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WORLD

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ith a special report this month on cruising and chartering in the Land Down Under.

Sailing in Cook's Wake: Australia’s Whitsunday Islands "Monday June 4th Winds at SSE and SE, a gentle breeze and clear weather. In the PM steer'd thro' the passage which we found from 3 to 6 or 7 Miles broad and 8 or 9 Leagues in length. It is form'd by the Main on the west and by Islands on the East, one of which is at least 5 Leagues in length. Our depth of water in running through was between 25 and 20 fathom. Everywhere good anchorage. Indeed, the whole passage is one continued safe harbour, besides a number of small Bays and Coves on each side where Ships might lay as it were in a Basin. This passage I have named Whitsunday's Passage, as it was discovered on the day the Church commemorates that Festival and the Isles which form it Cumberland Isles — in honour of His Royal Highness the Duke of Cumberland." — Captain James Cook It's easy to feel the spirit of Captain Cook as you cruise between the islands on the northeast coast of Australia, in the clear waters of the Coral Sea. Dramatic green hills and steep rock cliffs were indeed reminiscent of the English Lake District, in the Duke’s Cumberland County, at least to the crew I was with in June, all of us either Brits or former British residents. During our recent cruise along the

ELISA WILLIAMS

No, that's not a bareboat's wheel. Although the author was sailing with friends, she could easily imagine bareboat chartering next time.

Queensland coast, we found that many of the islands that we explored — most with white sandy beaches — are as uninhabited today as they were in Cook's day. We often went 12 hours at a time without seeing another boat. It crossed our minds that Cook and his men missed out on many of the pleasures we modern explorers enjoyed, such as fantastic snorkeling, meeting friendly natives, and onboard happy hours sipping Australian syrah and New Zealand sauvignon blanc while waiting for dinner to grill. The Whitsunday Islands, a cluster of some 140 islands and islets, are the most popular yachting destination in the Southern Hemisphere for cruisers, racers and bareboat charterers. There are many options for connecting with a boat to take you out for a daysail, an overnight or a week or two of cruising. One reason to go now is the very favorable exchange rate. Four years ago one US dollar got you 91 Australian cents. Today, it gets you $1.41. That means boat charters, dock fees, restaurant dinners and provisioning are now competitive with the Eastern Caribbean Destinations — and in many cases cheaper. (And the BVI doesn’t have kangaroos.) Supermarket provisioning was comparable to the US, with restaurant meals cheaper than in much of the Bay Area. But you'll want to stock up on your favorite spirits at the airport's duty free shops before you fly in, as high taxes push up prices in Australia. Our time in the Whitsundays included a week bopping around the islands, relying heavily on 100 Magic Miles of the Great Barrier Reef Reef, David Colfelt’s bible that is now in its 10th edition. In addition to pointing us to snorkeling spots and things to do ashore, it gave ample options for protected anchorages, invaluable when winds picked up and kept changing directions. High-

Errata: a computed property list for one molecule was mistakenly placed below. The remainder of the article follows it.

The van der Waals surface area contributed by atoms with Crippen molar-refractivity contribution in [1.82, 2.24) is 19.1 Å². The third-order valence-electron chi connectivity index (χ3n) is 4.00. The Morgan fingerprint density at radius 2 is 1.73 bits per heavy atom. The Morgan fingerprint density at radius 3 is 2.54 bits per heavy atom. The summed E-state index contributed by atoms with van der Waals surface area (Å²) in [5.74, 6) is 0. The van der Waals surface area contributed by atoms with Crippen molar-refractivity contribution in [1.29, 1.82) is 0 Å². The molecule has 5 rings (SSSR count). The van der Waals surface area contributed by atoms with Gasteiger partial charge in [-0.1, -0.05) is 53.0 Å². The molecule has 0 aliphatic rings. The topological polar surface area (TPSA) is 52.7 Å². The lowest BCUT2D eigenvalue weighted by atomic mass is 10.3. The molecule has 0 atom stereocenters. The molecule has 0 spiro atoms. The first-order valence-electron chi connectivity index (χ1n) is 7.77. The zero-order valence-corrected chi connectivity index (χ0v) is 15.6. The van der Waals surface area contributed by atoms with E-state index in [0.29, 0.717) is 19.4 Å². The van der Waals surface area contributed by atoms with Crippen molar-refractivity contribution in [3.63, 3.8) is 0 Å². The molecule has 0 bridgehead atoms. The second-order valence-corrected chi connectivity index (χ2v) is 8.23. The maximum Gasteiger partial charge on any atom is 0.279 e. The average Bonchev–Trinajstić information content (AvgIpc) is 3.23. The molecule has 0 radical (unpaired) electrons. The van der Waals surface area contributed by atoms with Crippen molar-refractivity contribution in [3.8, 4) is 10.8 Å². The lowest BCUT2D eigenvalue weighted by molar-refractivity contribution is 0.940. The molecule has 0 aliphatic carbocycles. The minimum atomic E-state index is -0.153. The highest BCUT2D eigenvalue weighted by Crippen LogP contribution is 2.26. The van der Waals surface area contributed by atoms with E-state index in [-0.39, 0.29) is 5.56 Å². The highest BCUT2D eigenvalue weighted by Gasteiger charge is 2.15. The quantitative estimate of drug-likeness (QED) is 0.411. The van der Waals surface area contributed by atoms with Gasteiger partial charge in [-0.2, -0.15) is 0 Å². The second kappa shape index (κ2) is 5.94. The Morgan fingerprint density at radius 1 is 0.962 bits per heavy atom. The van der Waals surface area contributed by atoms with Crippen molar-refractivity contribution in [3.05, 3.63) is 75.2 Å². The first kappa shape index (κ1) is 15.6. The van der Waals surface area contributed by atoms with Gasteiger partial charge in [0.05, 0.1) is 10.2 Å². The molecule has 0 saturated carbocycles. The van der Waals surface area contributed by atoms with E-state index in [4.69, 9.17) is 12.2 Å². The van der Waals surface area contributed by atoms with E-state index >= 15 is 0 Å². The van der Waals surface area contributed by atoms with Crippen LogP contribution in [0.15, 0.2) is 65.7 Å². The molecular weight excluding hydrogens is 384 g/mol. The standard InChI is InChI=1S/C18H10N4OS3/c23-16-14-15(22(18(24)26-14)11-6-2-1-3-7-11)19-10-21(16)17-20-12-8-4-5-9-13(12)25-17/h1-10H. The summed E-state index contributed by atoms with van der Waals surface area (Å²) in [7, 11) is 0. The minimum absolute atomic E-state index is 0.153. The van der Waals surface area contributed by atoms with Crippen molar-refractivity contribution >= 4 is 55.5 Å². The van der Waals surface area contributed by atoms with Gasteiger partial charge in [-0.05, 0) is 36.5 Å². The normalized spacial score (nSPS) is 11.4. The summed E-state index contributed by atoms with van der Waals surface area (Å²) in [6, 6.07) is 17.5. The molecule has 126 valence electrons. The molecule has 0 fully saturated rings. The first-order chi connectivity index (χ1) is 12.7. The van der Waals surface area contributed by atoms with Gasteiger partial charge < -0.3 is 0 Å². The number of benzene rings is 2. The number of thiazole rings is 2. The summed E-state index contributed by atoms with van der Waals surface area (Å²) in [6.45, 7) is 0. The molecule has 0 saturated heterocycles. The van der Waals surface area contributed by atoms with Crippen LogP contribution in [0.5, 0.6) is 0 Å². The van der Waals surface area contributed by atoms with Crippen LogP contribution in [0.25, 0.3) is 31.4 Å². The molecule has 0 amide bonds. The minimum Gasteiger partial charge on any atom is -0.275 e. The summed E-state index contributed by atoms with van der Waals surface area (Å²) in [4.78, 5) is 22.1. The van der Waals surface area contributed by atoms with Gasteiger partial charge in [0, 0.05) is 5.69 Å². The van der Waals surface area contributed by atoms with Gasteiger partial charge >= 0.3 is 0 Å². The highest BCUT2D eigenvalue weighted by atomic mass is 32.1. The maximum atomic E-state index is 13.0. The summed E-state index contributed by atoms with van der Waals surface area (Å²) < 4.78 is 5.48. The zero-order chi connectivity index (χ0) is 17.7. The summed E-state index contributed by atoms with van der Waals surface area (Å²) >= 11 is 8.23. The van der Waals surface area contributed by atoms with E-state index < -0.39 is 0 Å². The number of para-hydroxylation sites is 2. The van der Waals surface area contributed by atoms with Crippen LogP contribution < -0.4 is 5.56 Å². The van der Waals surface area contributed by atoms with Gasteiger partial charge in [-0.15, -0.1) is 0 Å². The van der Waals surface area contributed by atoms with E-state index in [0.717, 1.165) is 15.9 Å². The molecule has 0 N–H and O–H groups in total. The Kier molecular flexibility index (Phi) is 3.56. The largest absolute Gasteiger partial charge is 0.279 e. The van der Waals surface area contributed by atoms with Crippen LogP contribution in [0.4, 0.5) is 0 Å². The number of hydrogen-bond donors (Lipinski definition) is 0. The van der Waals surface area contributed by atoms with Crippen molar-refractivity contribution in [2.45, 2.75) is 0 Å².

lights included Nara Inlet, which looked more like a fjord than a typical tropical island. Snorkeling isn’t recommended here, though, as it is a hammerhead breeding ground. (How cute would it be to see baby hammerheads?) Instead, we made the short hike up to see the Ngaro Aboriginal cave paintings, a part of the Ngaro Sea Trail, which includes land hikes and sea passages around South Molle, Hook and Whitsunday Islands, highlighting the native people of the area. Other stops in the area included snorkeling at Blue Pearl Bay and a walk along famous Whitehaven Beach, which was gorgeous even on a cloudy day, but is probably most fully appreciated by helicopter. We skipped the island resorts, including Daydream Island, where moorings run AUS$150 a night and resort beach towels are available from Reception with an AUS$20 deposit. Unless you are a high roller, expect to skip One&Only Hayman Island, where one-bedroom suites run AUS$1,930 a night and mooring fees are AUS$175 for four guests (extra guests AUS$35 each) for those who want to access the restaurant. (Hours: 11 a.m.-3 p.m.) Day passes permitting you to use the pool are $120 per person, 9 a.m. to 4 p.m. With comfy berths onboard, we skipped camping options that

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Latitude 38 Dec 2015  

The December 2015 issue of the West's premier sailing and marine magazine.

Latitude 38 Dec 2015  

The December 2015 issue of the West's premier sailing and marine magazine.